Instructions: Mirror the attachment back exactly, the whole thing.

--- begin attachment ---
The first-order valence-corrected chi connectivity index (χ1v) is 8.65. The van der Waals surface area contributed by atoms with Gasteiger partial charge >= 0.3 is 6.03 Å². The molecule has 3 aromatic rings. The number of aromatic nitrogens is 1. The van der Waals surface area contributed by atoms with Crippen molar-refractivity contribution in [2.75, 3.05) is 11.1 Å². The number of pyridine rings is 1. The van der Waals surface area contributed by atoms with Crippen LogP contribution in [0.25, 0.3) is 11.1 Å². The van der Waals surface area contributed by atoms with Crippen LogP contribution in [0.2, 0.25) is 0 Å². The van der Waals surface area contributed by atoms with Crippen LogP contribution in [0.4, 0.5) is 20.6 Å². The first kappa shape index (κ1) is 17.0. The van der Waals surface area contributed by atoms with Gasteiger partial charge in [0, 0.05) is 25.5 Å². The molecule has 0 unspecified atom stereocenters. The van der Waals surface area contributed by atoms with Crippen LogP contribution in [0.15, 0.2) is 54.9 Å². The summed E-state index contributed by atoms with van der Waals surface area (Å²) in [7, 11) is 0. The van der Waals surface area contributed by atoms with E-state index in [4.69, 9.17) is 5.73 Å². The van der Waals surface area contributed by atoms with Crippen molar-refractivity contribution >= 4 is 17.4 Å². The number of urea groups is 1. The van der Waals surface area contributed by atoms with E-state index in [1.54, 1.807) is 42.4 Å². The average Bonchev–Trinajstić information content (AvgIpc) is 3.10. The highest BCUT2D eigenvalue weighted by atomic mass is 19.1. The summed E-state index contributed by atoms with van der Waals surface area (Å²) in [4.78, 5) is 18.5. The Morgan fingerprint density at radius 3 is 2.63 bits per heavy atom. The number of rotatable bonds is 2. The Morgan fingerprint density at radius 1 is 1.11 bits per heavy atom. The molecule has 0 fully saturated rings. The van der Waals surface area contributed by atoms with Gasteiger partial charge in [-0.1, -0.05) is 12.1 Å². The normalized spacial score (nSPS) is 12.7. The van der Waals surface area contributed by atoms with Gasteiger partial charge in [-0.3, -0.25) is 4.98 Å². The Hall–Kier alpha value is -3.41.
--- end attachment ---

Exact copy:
The first-order valence-corrected chi connectivity index (χ1v) is 8.65. The van der Waals surface area contributed by atoms with Gasteiger partial charge >= 0.3 is 6.03 Å². The molecule has 3 aromatic rings. The number of aromatic nitrogens is 1. The van der Waals surface area contributed by atoms with Crippen molar-refractivity contribution in [2.75, 3.05) is 11.1 Å². The number of pyridine rings is 1. The van der Waals surface area contributed by atoms with Crippen LogP contribution in [0.25, 0.3) is 11.1 Å². The van der Waals surface area contributed by atoms with Crippen LogP contribution in [0.2, 0.25) is 0 Å². The van der Waals surface area contributed by atoms with Crippen LogP contribution in [0.4, 0.5) is 20.6 Å². The first kappa shape index (κ1) is 17.0. The van der Waals surface area contributed by atoms with Gasteiger partial charge in [0, 0.05) is 25.5 Å². The molecule has 0 unspecified atom stereocenters. The van der Waals surface area contributed by atoms with Crippen LogP contribution in [0.15, 0.2) is 54.9 Å². The summed E-state index contributed by atoms with van der Waals surface area (Å²) in [7, 11) is 0. The van der Waals surface area contributed by atoms with E-state index in [4.69, 9.17) is 5.73 Å². The van der Waals surface area contributed by atoms with Crippen molar-refractivity contribution >= 4 is 17.4 Å². The number of urea groups is 1. The van der Waals surface area contributed by atoms with E-state index in [1.54, 1.807) is 42.4 Å². The average Bonchev–Trinajstić information content (AvgIpc) is 3.10. The highest BCUT2D eigenvalue weighted by atomic mass is 19.1. The summed E-state index contributed by atoms with van der Waals surface area (Å²) in [4.78, 5) is 18.5. The Morgan fingerprint density at radius 3 is 2.63 bits per heavy atom. The number of rotatable bonds is 2. The Morgan fingerprint density at radius 1 is 1.11 bits per heavy atom. The molecule has 0 fully saturated rings. The van der Waals surface area contributed by atoms with Gasteiger partial charge in [-0.1, -0.05) is 12.1 Å². The normalized spacial score (nSPS) is 12.7. The van der Waals surface area contributed by atoms with Gasteiger partial charge in [-0.3, -0.25) is 4.98 Å². The Hall–Kier alpha value is -3.41.